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U.S. Military Aircraft to Defend 'Moderate' Syrian Rebels

U.S. military aircraft will provide defensive air cover to "moderate" Syrian rebels, the Pentagon announced on Monday. My colleague, Richard Sisk, has the story on Military.com:

The small group of lightly equipped "moderate" Syrian rebels vetted and trained by the U.S. and now on the ground in northern Syria will be provided with limited defensive air cover, a Pentagon official said Monday.

Navy Capt. Jeff Davis, a Pentagon spokesman, took pains to distinguish between offensive and defensive airstrikes in support of the 50-60 rebels who crossed into Syria from Turkey last month while denying that the U.S. was being caught up in "mission creep" in the many-sided Syrian civil war.

"Our offensive operations in Syria are limited to anti-ISIL," Davis said, using another acronym for ISIS, "but with regards to the new Syrian forces, they could potentially face a broader range of threats. For defensive purposes, we will help to defend them from other sources of threats."

The announcement came the same day the Pentagon issued a press release stating that U.S. military aircraft conducted more bombing raids into the war-torn country and in neighboring Iraq, where Islamic militants have taken over key areas. The release didn't specify the type of aircraft, only stating that "fighter, fighter-attack, bomber and remotely piloted aircraft" participated in the missions.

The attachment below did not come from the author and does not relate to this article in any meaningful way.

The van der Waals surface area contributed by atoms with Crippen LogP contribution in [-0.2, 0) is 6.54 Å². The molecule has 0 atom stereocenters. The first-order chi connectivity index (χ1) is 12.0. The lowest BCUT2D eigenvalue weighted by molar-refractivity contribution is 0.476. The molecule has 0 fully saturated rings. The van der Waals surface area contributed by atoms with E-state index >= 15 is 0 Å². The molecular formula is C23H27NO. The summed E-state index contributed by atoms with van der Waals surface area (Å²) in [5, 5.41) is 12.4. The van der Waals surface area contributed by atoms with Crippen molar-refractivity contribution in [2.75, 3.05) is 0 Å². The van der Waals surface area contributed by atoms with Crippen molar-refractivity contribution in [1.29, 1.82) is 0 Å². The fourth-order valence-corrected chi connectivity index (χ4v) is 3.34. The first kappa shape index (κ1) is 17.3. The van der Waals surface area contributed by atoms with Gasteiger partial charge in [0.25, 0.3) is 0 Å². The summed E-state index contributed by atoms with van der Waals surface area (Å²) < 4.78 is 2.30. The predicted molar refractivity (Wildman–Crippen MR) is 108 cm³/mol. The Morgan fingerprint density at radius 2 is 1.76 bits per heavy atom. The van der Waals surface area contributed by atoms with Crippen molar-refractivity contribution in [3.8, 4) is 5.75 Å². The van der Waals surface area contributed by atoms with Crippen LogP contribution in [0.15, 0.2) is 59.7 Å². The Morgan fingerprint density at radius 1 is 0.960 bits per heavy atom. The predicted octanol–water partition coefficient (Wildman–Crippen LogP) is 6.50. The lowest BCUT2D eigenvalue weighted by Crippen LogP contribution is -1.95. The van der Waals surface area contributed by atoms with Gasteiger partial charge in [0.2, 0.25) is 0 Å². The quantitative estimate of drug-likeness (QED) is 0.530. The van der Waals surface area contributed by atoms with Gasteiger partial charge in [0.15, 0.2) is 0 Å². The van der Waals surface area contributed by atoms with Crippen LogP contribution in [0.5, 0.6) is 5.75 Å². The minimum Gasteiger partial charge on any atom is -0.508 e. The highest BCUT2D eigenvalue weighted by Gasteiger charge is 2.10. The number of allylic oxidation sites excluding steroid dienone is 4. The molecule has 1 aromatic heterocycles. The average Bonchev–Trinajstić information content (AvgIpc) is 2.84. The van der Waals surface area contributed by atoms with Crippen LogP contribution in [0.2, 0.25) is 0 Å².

The F-22 Raptor made by Lockheed Martin Corp. and the F/A-18E/F are among the aircraft participating in the strikes. The MQ-9 Reaper drone has also reportedly been involved.

While the stealthy fighter jet made its combat debut last year in the skies above Syria, it has only flown a fraction of the coalition's overall sorties. According to a recent article by Lolita Baldor of The Associated Press:

"In the nearly 10 months the Raptor has been flying combat missions against Islamic State militants, the F-22 fighters have flown just 204 sorties. Of those, the Raptors launched airstrikes in about 60 locations, and dropped 270 bombs, as of July 9. In contrast, the U.S. and coalition aircraft have flown nearly 44,000 sorties since last August, including refueling and surveillance flights, and have conducted airstrikes in close to 7,900 locations."
Air Force officials played up the plane's ability to collect and share critical targeting information to other aircraft. Regardless of the Raptor's performance, Sen. John McCain, a Republican from Arizona and chairman of the House Armed Services Committee, is happy U.S. personnel and equipment are now helping to defend Syrian rebels. He just wishes they were doing so in more parts of the country, not just in the north.

McCain held a hearing earlier this year during which defense hawks testified on the need for sending tens of thousands more U.S. troops to combat ISIS militants in Iraq, as well as such equipment as unmanned aerial vehicles, AH-64 Apache attack helicopters and C-130 Hercules transport planes.

His colleague on the defense panel, Lindsey Graham, the Republican senator from South Carolina and GOP presidential hopeful, said he would increase the U.S. military presence in Iraq to about 10,000 troops if elected to the office. He also said he would deploy the same number of American troops to Syria.

"The strategy articulated by President Obama to degrade and destroy ISIL doesn't have a snowball's chance in hell of working," Graham said last month. "You have to look at Iraq and Syria as a single battlespace. If you do not, you're making a very big mistake. You will never bring stability to Iraq unless you deal with the Syrian safe havens. The capital of the caliphate is inside Syria, not Iraq."

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